SALT LAKE CITY — Being a lifelong student of human behavior, I was curious about why we shout "jerk" (or something worse) when someone cuts us off in traffic, even though they can’t hear us. Why do we scold ourselves about a mistake even when no one is around to hear it? If you walk into a room and realize you forgot something, why might you say out loud, "Oh shoot, I forgot to get the widget, darn it"?
Why do we find the need to say these kinds of things out loud and narrate why we are behaving as we are?
In one of his books, Aaron James, a professor of philosophy at the University of California, Irivne, says you can lash out at people and use words like "aha, bleh, eeww, goody, humph, oh, oops, phew, whee, yikes, or yuck" to narrate your experiences, but it might serve you to understand why. There is a payoff you get by vocalizing your experiences and emotions, and I call it the self-elucidation payoff.
What does elucidate mean?
The word "elucidate" comes from the Latin word "lucid" which descends from the verb lucēre, meaning "to shine." So, elucidation is about shining some light on something to clarify or explain it. Self-elucidation is clarifying the situation you are having because you deserve to be acknowledged or understood in it, even just for or by yourself.
James says a person who knocks over a glass might be a klutz, but if he says whoops, then at least he knows he didn’t intend the outcome and didn’t do it intentionally. This is our way of clarifying or elucidating that we aren’t a clumsy or careless person. We are just having an unintentional experience that should not be a reflection of who we are as a person.
The funny part is we need this so badly we even do it when we are alone. We need our experiences to be acknowledged because it validates our worth and makes us feel safer.
... yelling at the driver who cuts you off (even though he doesn’t hear you) is elucidating the situation and basically defending yourself by announcing to the world (and yourself) that 'it was not right to treat me that way.' This validates your worth and makes you feel a bit safer.
For example, yelling at the driver who cuts you off (even though he doesn’t hear you) is elucidating the situation and basically defending yourself by announcing to the world (and yourself) that "it was not right to treat me that way." This validates your worth and makes you feel a bit safer.
There is nothing wrong nor necessary about doing this, but it could be an interesting practice to allow yourself to have experiences without the need for clarification. Instead you could just sit with the experience and notice why it feels unsafe without some vocal elucidation.
What would not clarifying this moment out loud give you? If you let go of the need to elucidate this, what could that teach you? Does it matter how you respond?
The benefits of not talking
Years ago I attended a meditation retreat that included 10 days of total silence. There were incredible lessons that came from not talking for 10 full days. The most profound thing I learned was that 90% of what I wished I could say was simply explaining my behavior. It was frustrating to not be able to elucidate, avoid judgment, explain my intentions, or validate myself. Instead, I had to allow people to think whatever they were going to think, risk being misperceived, and practice knowing I was safe without clarification.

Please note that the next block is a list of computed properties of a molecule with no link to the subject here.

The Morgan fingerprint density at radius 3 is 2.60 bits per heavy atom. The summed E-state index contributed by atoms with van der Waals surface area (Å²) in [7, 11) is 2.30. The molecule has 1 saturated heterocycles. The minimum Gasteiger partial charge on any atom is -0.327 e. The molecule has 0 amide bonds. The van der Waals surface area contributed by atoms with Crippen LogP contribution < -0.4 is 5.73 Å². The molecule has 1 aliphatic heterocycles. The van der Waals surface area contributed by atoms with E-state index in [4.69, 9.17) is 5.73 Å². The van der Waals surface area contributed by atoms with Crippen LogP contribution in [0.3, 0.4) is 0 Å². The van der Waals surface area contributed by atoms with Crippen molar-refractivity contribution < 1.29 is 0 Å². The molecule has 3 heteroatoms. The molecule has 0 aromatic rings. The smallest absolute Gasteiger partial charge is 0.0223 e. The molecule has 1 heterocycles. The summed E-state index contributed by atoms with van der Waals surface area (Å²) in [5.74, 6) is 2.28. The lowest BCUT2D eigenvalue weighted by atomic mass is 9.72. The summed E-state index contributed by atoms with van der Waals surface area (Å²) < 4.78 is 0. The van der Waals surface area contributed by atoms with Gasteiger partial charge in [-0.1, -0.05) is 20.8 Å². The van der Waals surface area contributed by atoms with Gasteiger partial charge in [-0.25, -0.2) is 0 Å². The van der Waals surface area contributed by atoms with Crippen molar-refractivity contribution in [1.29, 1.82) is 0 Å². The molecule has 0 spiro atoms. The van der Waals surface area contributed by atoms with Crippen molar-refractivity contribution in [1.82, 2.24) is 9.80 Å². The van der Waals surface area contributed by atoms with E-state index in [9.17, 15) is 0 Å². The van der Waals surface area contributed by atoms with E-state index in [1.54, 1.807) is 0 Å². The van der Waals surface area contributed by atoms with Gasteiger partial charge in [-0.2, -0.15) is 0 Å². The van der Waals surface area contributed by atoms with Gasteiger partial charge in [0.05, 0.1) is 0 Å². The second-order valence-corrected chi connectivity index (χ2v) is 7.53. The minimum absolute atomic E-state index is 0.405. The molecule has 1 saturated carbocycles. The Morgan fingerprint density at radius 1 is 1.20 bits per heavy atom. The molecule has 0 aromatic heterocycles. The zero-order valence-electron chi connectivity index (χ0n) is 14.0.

This experience gave me a different level of love and compassion for myself. I highly recommend trying it.
It may also serve you to think about why you say things like this:
It can also be a way to project responsibility away from yourself, which also makes you feel safer. The reality is that you didn’t watch where you were walking, you weren’t careful about spilling, and you were careless when you dropped the glass. You were responsible for all of these experiences, but saying “oops” is your way of saying, "I didn’t intend to be careless, so the experience is not my fault." You subconsciously want to believe this was bad luck so that it doesn’t diminish your value.
What might serve you more?
What if you owned responsibility for all your experiences and saw each as a perfect lesson that was there to bless you in some way. You could choose to trust that every experience happens to educate you and help you grow, so there is no lack or deprivation.
Instead of swearing at the person who cut you off, you might just acknowledge that you do deserve better treatment — but without a fear-driven need to attack the other human involved. This would validate your worth and rights, and it would be a love-motivated response instead of hate-motivated one.
Try having compassion for yourself the next time you spill on your shirt, but see if you can have the experience without explaining or scolding yourself out loud. You don’t need sympathy around this because this is your perfect classroom journey. Expressing compassion and love for yourself is all the self-elucidation you need. Your value is infinite and unchangeable no matter what you experience, and you are always safe — or at least you can choose this perspective if you want to.
You can do this.
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These articles were originally published on KSL.COM
Kimberly Giles is the president and founder of Claritypoint Life Coaching and 12 SHAPES INC. She is an author and professional speaker. She was named one of the top 20 advice gurus in the country by Good Morning America in 2010. She appears regularly on local and national TV and Radio.